Wednesday, July 15

The Young Victoria

Love Rules All

I think the impression that everyone has of Queen Victoria (or at least the impression I had) is based on the much publicised saying 'We are not amused' and her famous portrait where she looks pretty grumpy, because of this you'd be excused for thinking Queen Victoria was a bit boring and just a tad moody, this film however suggests otherwise (although I'm not sure of the historical accuracy, so she might of been a moody cow!)

As the title suggests, this film focuses on Queen Victoria's (played by Emily Blunt) earlier years, more specifically focusing on the year building up to her coronation and the beginning of her reign, during which time she began her friendship and later marriage with Prince Albert (Rupert Friend). I have spent many weeks since watching the film trying to condense the story behind Victoria's coming to power and her early reign into a short paragraph, but it's unsurprisingly difficult - she is our longest reigning monarch after all. Nevertheless, let's see if I can explain the whole political side as far as I understand/remember (with help from Queen Victoria for kids). Victoria was the only child of Prince Edward, Duke of Kent (who died 8 months after her birth) and Princess Victoria Mary Louisa of Saxe-Coburg-Saalfeld (Miranda Richardson). Prince Edward's brother was King William IV of England (Jim Broadbent), whereas Princess Mary Louisa's brother was King Leopold I of Belgium (Thomas Kretschmann). The film begins not long before Victoria's coronation at 18 and portrays the strained relationship with her mother, who was under the influence of her consort Sir John Conroy (Mark Strong), her budding relationship with Prince Albert (under her uncle Leopold's influence), in addition to her close friendship with The Whig Prime Minister Lord Melbourne (Paul Bettany).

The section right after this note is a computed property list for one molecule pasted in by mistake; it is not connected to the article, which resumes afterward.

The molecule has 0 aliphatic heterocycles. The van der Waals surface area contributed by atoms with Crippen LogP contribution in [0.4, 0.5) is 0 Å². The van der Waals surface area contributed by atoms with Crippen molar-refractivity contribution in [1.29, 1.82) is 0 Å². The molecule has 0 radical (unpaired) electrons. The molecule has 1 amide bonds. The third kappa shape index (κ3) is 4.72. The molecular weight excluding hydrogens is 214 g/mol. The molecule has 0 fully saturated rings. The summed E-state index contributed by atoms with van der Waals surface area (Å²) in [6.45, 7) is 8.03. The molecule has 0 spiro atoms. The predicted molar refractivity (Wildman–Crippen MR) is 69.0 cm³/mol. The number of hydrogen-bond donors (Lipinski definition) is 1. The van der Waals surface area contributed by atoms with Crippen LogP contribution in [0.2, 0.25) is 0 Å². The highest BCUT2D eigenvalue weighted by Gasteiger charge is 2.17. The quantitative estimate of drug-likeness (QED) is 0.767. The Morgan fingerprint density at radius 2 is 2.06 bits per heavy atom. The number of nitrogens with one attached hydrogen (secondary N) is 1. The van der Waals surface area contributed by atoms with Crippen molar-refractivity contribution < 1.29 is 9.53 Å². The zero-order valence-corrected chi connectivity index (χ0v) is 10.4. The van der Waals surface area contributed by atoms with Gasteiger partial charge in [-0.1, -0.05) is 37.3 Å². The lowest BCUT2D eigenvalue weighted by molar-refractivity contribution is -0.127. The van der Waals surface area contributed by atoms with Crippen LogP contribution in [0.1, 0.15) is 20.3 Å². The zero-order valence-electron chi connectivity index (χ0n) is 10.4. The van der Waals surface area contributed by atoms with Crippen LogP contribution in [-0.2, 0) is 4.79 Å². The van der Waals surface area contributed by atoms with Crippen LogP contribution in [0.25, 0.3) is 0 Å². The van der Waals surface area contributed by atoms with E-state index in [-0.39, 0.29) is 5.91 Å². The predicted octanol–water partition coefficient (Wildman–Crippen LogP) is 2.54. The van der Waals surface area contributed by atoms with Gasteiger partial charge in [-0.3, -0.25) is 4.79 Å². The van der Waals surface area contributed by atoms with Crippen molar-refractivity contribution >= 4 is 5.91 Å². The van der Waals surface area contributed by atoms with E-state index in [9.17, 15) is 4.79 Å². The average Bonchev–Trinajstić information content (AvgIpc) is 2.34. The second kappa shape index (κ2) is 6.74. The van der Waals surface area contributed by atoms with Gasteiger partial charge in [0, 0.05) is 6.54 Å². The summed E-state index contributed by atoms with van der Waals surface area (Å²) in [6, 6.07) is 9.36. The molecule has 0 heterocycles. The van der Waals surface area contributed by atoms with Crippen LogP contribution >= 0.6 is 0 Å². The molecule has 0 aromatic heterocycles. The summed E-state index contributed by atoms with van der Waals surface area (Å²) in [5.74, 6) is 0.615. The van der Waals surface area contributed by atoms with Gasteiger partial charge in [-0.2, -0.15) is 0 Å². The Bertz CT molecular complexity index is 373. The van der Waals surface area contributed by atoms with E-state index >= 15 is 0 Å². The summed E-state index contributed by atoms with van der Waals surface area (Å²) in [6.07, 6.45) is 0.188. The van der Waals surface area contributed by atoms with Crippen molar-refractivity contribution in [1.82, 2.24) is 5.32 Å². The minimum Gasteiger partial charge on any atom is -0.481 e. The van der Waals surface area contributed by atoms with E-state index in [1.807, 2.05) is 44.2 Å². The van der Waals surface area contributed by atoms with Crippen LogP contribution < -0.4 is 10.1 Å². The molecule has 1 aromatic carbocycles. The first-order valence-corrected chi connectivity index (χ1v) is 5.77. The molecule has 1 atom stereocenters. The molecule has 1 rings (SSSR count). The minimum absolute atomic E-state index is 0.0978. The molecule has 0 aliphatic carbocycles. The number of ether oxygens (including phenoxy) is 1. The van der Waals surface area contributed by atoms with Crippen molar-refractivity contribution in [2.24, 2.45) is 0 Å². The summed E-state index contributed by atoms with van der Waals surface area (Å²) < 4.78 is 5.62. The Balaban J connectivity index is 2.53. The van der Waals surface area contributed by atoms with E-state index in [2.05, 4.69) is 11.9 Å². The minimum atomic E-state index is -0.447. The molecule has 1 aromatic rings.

Despite the obvious historical context, the film is mainly a love story between Queen Victoria and Prince Albert, and a beautiful (true) one at that. It's refreshing to see that amongst what appeared to be a lot of arranged/forced marriages at the time there is a story of two people simply falling in love with each other; Emily Blunt and Rupert Friend do an amazing job at making you believe you're watching that story unfold on screen. Although, for history buffs you see the Queen moving into the newly built Buckingham Palace, the Bedchamber Crisis, assassination attempts and the development of concepts which we take for granted now, like terraced housing.

I believe this is Emily's first leading role and she does an amazing job at making a monarch, who had previously been considered a little gloomy, seem fun and extremely likeable. On a sort of related point, I find it quite it quite interesting to see that in and amongst all the female geared films (or 'chick-flicks' if you must, although I hate that term) the one's which feature the most strong, independent females seem to be the period films, as opposed to all the modern day films featuring women shopping and having their lives ended/rebuilt by the presence of a romantic lead. With 'The Young Victoria' you get the feeling that Prince Albert merely complemented her personality and monarchy rather than constructed it.

'The Young Victoria' is out now on DVD. I would definitely recommend it if you are a lover of period drama's (for once without Keira Knightley in!) or just want to see an honest and refreshingly modern love story.


  1. Sounds like the kind of movie I'd eat up with a spoon.

  2. Definitely check it out Jen, it's such a beautiful film. It has some amazing cinematography and costumes too - it's a shame it didn't do as well as it could of done.


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